High-Risk Breast Program
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High-Risk Breast Program
All women are at risk for breast cancer, but some women have a higher risk than others. Women who are at a higher risk for developing breast cancer may need additional screening, management, or treatment. Led by Charu Taneja, MD, our team of breast health specialists will provide a comprehensive evaluation for individuals at risk.
Who Is at High Risk for Breast Cancer?
Certain conditions can increase a woman’s lifetime risk of developing breast cancer.
Some of these conditions or risk factors include:
- Atypical findings on a mammogram
- Multiple prior breast biopsies
- Atypical findings on a previous breast biopsy
- Family or personal history of breast or ovarian cancer
- A BRCA1 or BRCA2 gene mutation
- Known cancer mutation in your family
- Radiation treatment to the chest area between ages 10 and 30
- Hereditary cancer syndromes including Li-Fraumeni Syndrome and Cowden Syndrome
- A calculated risk of breast cancer that is 20 to 29 percent, based on family history, personal health history, or genetic markers
How Is a High Risk for Breast Cancer Treated?
After you have been evaluated for your risk of breast cancer, our team will work with you to develop a plan of care and will consider if any of the following are appropriate for you:
- Additional imaging
- Frequent follow up
- Genetic testing
- Risk reduction with medication if lifetime risk is greater than 20 percent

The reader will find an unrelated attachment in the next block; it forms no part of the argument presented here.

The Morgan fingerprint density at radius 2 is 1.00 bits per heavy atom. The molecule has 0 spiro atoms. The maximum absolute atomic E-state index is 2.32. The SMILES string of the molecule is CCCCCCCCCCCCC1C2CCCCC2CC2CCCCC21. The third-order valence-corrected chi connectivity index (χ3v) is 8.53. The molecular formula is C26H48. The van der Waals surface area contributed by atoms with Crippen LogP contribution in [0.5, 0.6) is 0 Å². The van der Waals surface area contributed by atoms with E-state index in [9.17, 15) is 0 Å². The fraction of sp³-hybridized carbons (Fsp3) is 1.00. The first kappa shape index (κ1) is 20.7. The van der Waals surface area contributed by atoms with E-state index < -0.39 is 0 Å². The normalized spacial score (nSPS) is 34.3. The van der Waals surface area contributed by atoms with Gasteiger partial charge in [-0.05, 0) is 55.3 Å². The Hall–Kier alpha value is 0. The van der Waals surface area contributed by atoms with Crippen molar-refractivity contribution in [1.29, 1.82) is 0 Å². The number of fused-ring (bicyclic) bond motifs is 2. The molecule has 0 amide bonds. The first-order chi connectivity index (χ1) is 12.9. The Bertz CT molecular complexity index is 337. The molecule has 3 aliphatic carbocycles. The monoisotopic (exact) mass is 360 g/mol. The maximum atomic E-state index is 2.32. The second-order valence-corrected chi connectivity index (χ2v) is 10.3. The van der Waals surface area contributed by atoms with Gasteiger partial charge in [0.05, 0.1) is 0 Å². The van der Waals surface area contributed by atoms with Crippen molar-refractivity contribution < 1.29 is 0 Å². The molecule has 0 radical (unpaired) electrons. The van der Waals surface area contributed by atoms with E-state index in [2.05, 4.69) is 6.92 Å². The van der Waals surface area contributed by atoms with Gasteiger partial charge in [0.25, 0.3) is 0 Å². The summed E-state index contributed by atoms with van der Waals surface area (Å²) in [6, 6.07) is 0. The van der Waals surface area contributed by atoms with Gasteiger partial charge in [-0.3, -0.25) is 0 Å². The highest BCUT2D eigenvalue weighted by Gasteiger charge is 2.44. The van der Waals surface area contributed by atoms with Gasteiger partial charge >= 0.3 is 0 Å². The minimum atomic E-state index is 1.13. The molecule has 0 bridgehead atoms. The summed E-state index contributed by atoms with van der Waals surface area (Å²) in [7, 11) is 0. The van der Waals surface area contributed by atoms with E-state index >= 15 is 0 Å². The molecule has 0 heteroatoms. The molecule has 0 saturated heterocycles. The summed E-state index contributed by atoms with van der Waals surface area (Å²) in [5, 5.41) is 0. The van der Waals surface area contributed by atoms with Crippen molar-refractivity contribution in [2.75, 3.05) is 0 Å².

Women who are determined to be at a higher risk for breast cancer may need additional screening. The screening guidelines for women who are at high or very high risk may include:
- Increased and earlier screening
- Breast magnetic resonance imaging (MRI)
- Breast self-exam starting at age 18
- Clinical breast exam once or twice yearly starting at age 25
- Annual mammogram starting at age 25 to 30 or earlier, based on family history
For some women, other treatments or surgery may be required. These options can include:
- Mastectomy, or the surgical removal of the breasts, can lower the risk for breast cancer by 95 percent.
- Surgical removal of the ovaries and fallopian tubes can lower the risk for breast cancer by 30 to 50 percent.
When Should I See My Doctor If I Am at High Risk for Breast Cancer?
To understand your risk for breast cancer and what you can do to manage it, consult with your doctor. In addition to receiving your regular screenings and performing regular self-exams, let your doctor know of any personal or family history of breast cancer.
If you are referred to the High-Risk Breast Program at the Women’s Medicine Collaborative, our team will provide a personalized care plan to manage your risk.
The Women’s Medicine Collaborative is a convenient, comfortable setting dedicated to women’s health.
For more information or to schedule an appointment, call 401-793-7917.